Singapore, 7 July 2023 – There is no one-size-fits-all approach when it comes to medicine because every patient is unique and has different needs.

To find out what health outcomes matter to patients, the Physiotherapy Department and Artificial Intelligence and Automation Unit at Singapore General Hospital (SGH) became the first in Singapore to leverage Robotic Process Automation (RPA), a software robot or ‘bot’, for Patient-Reported Outcome Measures (PROMs) collection in March 2022. PROMs are questionnaires used by healthcare providers to understand how patients’ condition are affecting them and their ability to perform daily activities.

“The desired health outcomes of a young active basketball player is vastly different from that of a housewife. PROMs will allow us to have a more accurate gauge of patients’ status and refine the rehabilitation approaches according to an agreed goal,” said Adjunct Assistant Professor Philip Cheong, Senior Principal Physiotherapist, SGH.

Patients with musculoskeletal problems seeing an SGH physiotherapist will receive an SMS prompted by the bot to complete the PROMs questionnaire online a day before their appointment. Those who forgot can still do so on their appointment day before seeing the physiotherapist. The bot will collect the submitted responses, calculate the PROMs score and send it to the respective physiotherapists via email before they see their patients at the clinic.

The use of PROMs, however, is not new to the Department. The collection process in the past was tedious and challenging. It was no surprise that less than eight per cent of musculoskeletal patients they saw completed the questionnaire in a small trial that lasted six weeks in 2019. Patients were only asked to do so when they arrive at the physiotherapy clinic. Many got there just in time for their appointment and had to spend about five minutes during consultation completing the questionnaire. The physiotherapist then takes another eight minutes on average going through the responses with them, calculating the PROMs score and documenting it.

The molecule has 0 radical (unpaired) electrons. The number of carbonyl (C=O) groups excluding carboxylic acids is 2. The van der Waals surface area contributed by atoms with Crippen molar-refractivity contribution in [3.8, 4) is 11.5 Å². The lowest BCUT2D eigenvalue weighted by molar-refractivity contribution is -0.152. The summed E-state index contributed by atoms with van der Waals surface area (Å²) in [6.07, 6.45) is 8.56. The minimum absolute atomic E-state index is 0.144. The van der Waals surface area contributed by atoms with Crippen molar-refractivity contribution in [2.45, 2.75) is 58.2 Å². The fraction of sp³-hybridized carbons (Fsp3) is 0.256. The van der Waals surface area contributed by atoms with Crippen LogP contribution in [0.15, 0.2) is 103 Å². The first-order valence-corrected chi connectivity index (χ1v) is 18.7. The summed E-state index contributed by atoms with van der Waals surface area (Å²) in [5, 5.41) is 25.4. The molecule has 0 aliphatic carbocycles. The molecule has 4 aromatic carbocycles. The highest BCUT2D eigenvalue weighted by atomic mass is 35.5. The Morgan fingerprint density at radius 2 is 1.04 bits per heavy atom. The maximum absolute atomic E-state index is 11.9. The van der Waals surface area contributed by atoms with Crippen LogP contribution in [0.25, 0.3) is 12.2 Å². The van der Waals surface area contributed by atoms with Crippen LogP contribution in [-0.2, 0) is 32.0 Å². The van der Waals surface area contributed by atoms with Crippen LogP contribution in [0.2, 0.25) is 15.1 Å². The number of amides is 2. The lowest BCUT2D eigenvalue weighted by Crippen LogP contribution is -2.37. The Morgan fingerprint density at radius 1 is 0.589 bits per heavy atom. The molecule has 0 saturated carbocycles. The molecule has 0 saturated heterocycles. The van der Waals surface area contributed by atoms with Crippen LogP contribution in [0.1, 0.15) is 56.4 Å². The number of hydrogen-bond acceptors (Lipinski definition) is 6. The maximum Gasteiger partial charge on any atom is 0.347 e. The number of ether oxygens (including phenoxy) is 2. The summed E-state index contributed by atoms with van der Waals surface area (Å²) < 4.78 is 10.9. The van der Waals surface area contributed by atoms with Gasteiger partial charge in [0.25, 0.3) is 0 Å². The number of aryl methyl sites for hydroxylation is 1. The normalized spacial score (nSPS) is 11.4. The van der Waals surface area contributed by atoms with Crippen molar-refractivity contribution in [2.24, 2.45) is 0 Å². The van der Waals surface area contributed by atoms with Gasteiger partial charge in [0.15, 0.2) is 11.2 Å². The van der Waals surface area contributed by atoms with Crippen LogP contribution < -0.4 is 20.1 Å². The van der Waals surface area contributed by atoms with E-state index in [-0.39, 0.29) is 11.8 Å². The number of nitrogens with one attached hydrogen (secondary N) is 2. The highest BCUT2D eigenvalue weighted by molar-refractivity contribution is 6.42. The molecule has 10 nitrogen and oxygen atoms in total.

The Department found that with RPA, there was a time savings of over 1,350 hours simply from not having to do manual calculations and documentation when they analysed the data between March and December 2022. This was despite a patient response rate of about 25 per cent, or approximately 10,000 out of the 41,000 patients attended to during the period. Physiotherapists were thus able to spend their time more meaningfully on patient care.

Each week, the Physiotherapy Department sees nearly 1,400 patients with musculoskeletal problems in the physiotherapy clinic. Works are already underway to roll out the questionnaire in other vernacular languages by the end of the year to push up response rate to 50 per cent. They also intend to expand the use of RPA in PROMs collection to other clinical specialties.

“While Robotic Process Automation enhances our processes back-end, it may also benefit our patients depending on use case. The Hospital will continue to look into wider adoption of RPA to take on repetitive manual tasks, and augment clinical workflows. By doing so, staff can focus on more complex work that requires thought process,” said Ms Chan Wai Ching, Assistant Manager, Artificial Intelligence & Automation Unit and RPA Lead, SGH.

Since 2020, 36 successful RPA use cases have been implemented across SGH with more than 52,500 man-hours saved and a productivity gain of over $1.8 million. Other RPA use cases include extracting and processing information from an online form for Medication Delivery Service as well as automatic billing of patients for laboratory tests performed at Specialist Outpatient Clinics.       

For media enquiries, please contact:

Carol Ang (Ms)      
Communications Department
Email: carol.ang@sgh.com.sg